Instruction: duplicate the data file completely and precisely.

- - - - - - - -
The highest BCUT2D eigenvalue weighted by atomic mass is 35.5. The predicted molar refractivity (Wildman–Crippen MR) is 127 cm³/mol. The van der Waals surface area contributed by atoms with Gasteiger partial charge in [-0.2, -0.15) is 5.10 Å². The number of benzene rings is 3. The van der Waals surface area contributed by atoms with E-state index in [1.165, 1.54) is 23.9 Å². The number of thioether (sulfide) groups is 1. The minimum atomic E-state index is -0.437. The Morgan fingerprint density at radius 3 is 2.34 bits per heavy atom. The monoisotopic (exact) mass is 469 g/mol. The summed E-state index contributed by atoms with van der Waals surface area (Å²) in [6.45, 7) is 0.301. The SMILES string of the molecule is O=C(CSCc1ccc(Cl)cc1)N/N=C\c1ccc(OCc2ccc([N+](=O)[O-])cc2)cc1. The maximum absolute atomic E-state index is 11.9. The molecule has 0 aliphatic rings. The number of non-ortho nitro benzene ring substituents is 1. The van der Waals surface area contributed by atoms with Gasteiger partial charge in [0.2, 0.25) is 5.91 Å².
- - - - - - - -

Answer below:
The highest BCUT2D eigenvalue weighted by atomic mass is 35.5. The predicted molar refractivity (Wildman–Crippen MR) is 127 cm³/mol. The van der Waals surface area contributed by atoms with Gasteiger partial charge in [-0.2, -0.15) is 5.10 Å². The number of benzene rings is 3. The van der Waals surface area contributed by atoms with E-state index in [1.165, 1.54) is 23.9 Å². The number of thioether (sulfide) groups is 1. The minimum atomic E-state index is -0.437. The Morgan fingerprint density at radius 3 is 2.34 bits per heavy atom. The monoisotopic (exact) mass is 469 g/mol. The summed E-state index contributed by atoms with van der Waals surface area (Å²) in [6.45, 7) is 0.301. The SMILES string of the molecule is O=C(CSCc1ccc(Cl)cc1)N/N=C\c1ccc(OCc2ccc([N+](=O)[O-])cc2)cc1. The maximum absolute atomic E-state index is 11.9. The molecule has 0 aliphatic rings. The number of non-ortho nitro benzene ring substituents is 1. The van der Waals surface area contributed by atoms with Gasteiger partial charge in [0.2, 0.25) is 5.91 Å².